Reacting to the double Grammy whammy, Rahman said, "I never even dreamt about winning all these awards. I once again want to thank the Almighty, my spiritual Sufi teachers Ameen Peerullah Malik Sahib, Danny Boyle and the whole Slumdog creative team." After the Grammy, Rahman also had a special word of thanks for his mentor Mani Ratnam and his mentors in Mumbai, Shekhar Kapur and Subhash Ghai and mentor in the West, Andrew Lloyd Webber.
Back home, Rahman is happy to have received the Padma Bhushan. But unhappy about the fact that a lot of the deserving artistes remain unrecognized by the government. "There're so many deserving candidates for National Awards, still unsung. On the other hand, I believe people with dubious records get recognized. That isn't fair. Personally speaking I'm very happy to get the Padma Bhushan. Ever since the announcement my phone hasn't stopped ringing. I think I've received more congratulations for the Padma than for the Oscars."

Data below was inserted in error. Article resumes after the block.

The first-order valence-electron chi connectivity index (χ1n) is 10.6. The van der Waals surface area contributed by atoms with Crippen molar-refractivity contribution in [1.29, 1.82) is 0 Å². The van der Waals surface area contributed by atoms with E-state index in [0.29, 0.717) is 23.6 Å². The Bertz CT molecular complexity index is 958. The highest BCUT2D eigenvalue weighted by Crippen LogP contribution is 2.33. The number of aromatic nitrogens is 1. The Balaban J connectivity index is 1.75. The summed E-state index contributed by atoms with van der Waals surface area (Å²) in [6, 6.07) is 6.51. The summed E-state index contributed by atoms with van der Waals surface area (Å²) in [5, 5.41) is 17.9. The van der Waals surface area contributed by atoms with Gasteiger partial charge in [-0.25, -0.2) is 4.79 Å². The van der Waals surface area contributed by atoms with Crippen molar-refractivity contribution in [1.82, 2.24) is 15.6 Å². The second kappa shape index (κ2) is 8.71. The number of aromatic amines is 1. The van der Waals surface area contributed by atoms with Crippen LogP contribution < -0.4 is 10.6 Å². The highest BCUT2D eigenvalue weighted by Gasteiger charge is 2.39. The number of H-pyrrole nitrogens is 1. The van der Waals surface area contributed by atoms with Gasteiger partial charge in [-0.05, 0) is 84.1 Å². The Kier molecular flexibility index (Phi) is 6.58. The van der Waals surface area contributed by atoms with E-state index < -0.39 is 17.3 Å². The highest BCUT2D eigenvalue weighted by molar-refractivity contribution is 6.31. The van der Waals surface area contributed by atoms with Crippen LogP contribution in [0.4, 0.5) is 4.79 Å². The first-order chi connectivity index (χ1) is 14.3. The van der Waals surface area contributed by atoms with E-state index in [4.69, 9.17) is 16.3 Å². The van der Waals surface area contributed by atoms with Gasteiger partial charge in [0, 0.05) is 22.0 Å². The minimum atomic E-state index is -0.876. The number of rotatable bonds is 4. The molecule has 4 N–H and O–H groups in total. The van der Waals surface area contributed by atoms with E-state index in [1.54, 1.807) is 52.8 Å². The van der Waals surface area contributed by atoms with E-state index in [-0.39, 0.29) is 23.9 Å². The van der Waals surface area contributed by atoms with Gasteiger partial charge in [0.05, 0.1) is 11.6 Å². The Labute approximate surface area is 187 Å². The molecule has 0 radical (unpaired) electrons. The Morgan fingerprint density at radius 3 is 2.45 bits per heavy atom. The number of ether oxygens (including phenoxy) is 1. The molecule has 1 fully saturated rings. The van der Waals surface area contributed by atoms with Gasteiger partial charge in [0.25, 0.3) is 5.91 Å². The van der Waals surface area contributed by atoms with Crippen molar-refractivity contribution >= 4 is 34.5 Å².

Rahman says he's prouder of the Padma Bhushan than the Oscar. "It definitely means more when you're recognized by your own people and country. I definitely value this award more than the Oscar or Grammy," said Rahman before flying out to Los Angeles for the Grammys. "My award comes in a category that won't be televised. So it won't be like Slumdog Millionaire where people back home could watch me."
Much has been said about the two Padma winners Rahman and sound designer Resul Pookutty's disappointing follow-up collaboration in Blue after Slumdog Millionaire. But Rahman stands by Blue. "The script was a bummer. But grant the director Anthony D'Souza for the fact that he tried something different. I enjoyed doing Blue."
Our resident Mozart is amused by premature reports in the press that his song 'Na Na' from his first Hollywood soundtrack has been nominated for and Oscar. Says Rahman, "'Na Na' is short listed. It's one of 63 songs in the race. Not nominated yet. It's an English song."